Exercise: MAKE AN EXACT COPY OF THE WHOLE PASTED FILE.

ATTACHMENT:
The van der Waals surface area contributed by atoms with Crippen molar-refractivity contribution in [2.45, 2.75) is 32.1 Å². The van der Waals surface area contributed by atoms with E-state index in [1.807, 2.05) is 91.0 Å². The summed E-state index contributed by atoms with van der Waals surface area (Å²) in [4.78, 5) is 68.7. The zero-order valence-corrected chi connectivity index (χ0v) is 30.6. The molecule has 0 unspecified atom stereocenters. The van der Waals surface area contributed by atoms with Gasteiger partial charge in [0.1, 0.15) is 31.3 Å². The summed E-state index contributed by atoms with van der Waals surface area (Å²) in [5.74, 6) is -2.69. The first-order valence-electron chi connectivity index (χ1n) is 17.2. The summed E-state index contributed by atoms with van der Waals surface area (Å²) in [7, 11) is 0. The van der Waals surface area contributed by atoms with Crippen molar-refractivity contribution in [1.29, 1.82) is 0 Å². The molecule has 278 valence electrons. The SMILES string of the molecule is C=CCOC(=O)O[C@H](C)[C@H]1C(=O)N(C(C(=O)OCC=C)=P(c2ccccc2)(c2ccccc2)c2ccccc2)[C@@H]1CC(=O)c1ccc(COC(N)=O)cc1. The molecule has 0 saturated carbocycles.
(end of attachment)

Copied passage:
The van der Waals surface area contributed by atoms with Crippen molar-refractivity contribution in [2.45, 2.75) is 32.1 Å². The van der Waals surface area contributed by atoms with E-state index in [1.807, 2.05) is 91.0 Å². The summed E-state index contributed by atoms with van der Waals surface area (Å²) in [4.78, 5) is 68.7. The zero-order valence-corrected chi connectivity index (χ0v) is 30.6. The molecule has 0 unspecified atom stereocenters. The van der Waals surface area contributed by atoms with Gasteiger partial charge in [0.1, 0.15) is 31.3 Å². The summed E-state index contributed by atoms with van der Waals surface area (Å²) in [5.74, 6) is -2.69. The first-order valence-electron chi connectivity index (χ1n) is 17.2. The summed E-state index contributed by atoms with van der Waals surface area (Å²) in [7, 11) is 0. The van der Waals surface area contributed by atoms with Crippen molar-refractivity contribution in [1.29, 1.82) is 0 Å². The molecule has 278 valence electrons. The SMILES string of the molecule is C=CCOC(=O)O[C@H](C)[C@H]1C(=O)N(C(C(=O)OCC=C)=P(c2ccccc2)(c2ccccc2)c2ccccc2)[C@@H]1CC(=O)c1ccc(COC(N)=O)cc1. The molecule has 0 saturated carbocycles.